NordicTrack provides the “in box weight” for all their products for some reason and it means with have to subtract the weight of the packaging to get an idea what the treadmill actually weighs.

I’m not sure how much the packaging would weigh for this treadmill, but I think an estimate of 40 lb or so is nice and conservative.

Assuming that’s in the right ballpark, that would put the 2450’s true weight somewhere around 260 lb… which isn’t bad for a home treadmill.

But 294 lb is still quite a bit heavier.

The 2450 comes with a weight limit of 300 lb and the F85 comes with a weight limit of 375 lb – the difference here is much easier to see.

With a heavier assembled weight and a higher weight capacity, I feel comfortably calling the F85 a heavier-duty treadmill, something larger users should certainly consider.


Talking about the running surface and frame is important stuff, but let’s be real – talking about motors is more fun.

Top speeds, horsepower, rollers… it’s interesting stuff.

And this stuff is really important to think about when comparing treadmills too.

Having a stronger motor is beneficial because it basically means the treadmill doesn’t have to work as hard to keep up with the demand your workouts are putting on it.

This means the treadmill can work more efficiently, which should mean the treadmill functions more smoothly.

And since stronger motors shouldn’t have to work as hard, it should also theoretically mean that they will last longer (but that isn’t always the case).

These days, most home treadmills come with motors in the 2 – 4 CHP range and in this price range, we should expect pretty much all motors to be of the DC variety.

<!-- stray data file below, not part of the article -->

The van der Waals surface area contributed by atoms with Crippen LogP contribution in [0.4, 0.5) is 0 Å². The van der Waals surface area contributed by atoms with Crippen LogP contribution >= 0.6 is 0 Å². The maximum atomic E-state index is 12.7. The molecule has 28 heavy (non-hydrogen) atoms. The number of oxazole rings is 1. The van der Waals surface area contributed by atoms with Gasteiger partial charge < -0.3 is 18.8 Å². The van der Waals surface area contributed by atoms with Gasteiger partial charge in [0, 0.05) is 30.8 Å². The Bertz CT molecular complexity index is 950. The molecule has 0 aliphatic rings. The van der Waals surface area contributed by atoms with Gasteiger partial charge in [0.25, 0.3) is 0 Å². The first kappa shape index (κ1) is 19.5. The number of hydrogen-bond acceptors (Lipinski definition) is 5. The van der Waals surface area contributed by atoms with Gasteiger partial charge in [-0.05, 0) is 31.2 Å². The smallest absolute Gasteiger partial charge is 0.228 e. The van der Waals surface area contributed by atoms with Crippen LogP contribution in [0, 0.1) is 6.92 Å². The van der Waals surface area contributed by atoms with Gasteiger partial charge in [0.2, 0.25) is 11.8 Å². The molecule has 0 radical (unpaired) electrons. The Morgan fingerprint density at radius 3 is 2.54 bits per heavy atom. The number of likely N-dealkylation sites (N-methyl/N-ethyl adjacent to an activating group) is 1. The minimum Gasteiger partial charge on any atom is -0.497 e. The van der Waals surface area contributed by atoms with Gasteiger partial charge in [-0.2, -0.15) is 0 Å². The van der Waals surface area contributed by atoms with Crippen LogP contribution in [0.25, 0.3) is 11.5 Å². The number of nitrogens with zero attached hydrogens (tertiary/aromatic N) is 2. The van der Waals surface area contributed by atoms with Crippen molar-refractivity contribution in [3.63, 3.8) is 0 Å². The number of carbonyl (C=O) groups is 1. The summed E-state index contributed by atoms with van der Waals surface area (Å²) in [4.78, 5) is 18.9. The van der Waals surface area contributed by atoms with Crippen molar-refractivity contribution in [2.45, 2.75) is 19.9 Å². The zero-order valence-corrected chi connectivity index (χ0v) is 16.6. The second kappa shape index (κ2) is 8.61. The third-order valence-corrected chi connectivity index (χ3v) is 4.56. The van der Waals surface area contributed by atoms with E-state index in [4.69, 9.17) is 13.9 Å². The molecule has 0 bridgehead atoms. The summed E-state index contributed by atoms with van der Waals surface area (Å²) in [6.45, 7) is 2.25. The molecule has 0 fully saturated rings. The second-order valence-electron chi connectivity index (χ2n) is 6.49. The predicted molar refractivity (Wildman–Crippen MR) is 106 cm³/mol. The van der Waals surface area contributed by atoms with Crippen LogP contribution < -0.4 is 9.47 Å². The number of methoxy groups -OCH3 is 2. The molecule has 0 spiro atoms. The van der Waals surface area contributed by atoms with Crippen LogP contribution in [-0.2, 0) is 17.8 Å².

Anyway, with this in mind, the New Commercial 2450 comes with a 3.6 CHP motor and the F85 comes with a 4.0 HP motor.

It’s interesting to see that NordicTrack uses the “CHP” or “continuous” horsepower rating while Sole opts for simply horsepower.

Continuous horsepower usually refers to the amount of power the motor can sustain for extended periods and is generally considered a better measurement of a motor’s capabilities than horsepower, that usually refers to the motor’s peak output.

At first glance, it looks like the F85 comes with a stronger motor, but if these brands are using different classifications for their motors, the difference could be quite minimal.

Either way, I’m not sure it really matters because both motors are powerful enough to support running.

Both treadmills also come with a top speed of 12 mph, so no differences there.

The 2450 comes with a max incline of 12% and the F85 can reach a top incline of 15%, so the F85 can go a little steeper.

The 2450 can reach a decline of -3% as well, allowing for downhill training – something the F85 can also do, reaching a decline angle of -6%.

The last thing I want to mention here is roller size.

The rollers are what make contact with the belt, allowing it to move smoothly across the deck and having larger rollers is a good thing in terms of smoothness of operation and overall durability.

And most home treadmills come with rollers in the 1.9″ – 3″ range.

The Commercial 2450 comes with 1.9″ rollers and the F85 comes with 2.75″ rollers.

So, the F85’s rollers are quite a bit larger than the 2450’s, which is really just another indication of how much heavier-duty this treadmill is.

Overall, the F85 comes with a questionably stronger motor, but its rollers are much bigger, which is always a good thing when it comes to durability.

The F85 can also reach a steeper incline/decline angle, but both treadmills offer decline training.


So far, the F85 is basically winning in every performance category, but as we switch over to the features department, the Commercial 2450 will certainly make a comeback.

The most notable feature on the 2450 is its 22″ HD, touchscreen console that can also tilt and pivot for easy viewing whether you’re on or off the treadmill.

This large screen is there because this treadmill is meant to be paired with iFit, NordicTrack’s streaming service which gives you access to instructor-led workouts, metric tracking, scenic routes, and all that stuff.

NordicTrack includes 30 days of iFit with your purchase, then you’re probably looking at a monthly streaming fee of $39/month to continue using it.

iFit also gives you access to the AutoAdjust feature, which lets the instructors control your speed/incline settings during workouts and the ActivePulse feature, which does the same to keep you in your heart rate zones (heart rate strap sold separately).

Other features for the 2450 include:

  • Speakers
  • Bluetooth capabilities (headphone and heart rate monitor)
  • One Touch speed/incline buttons
  • Folding frame
  • Cooling fan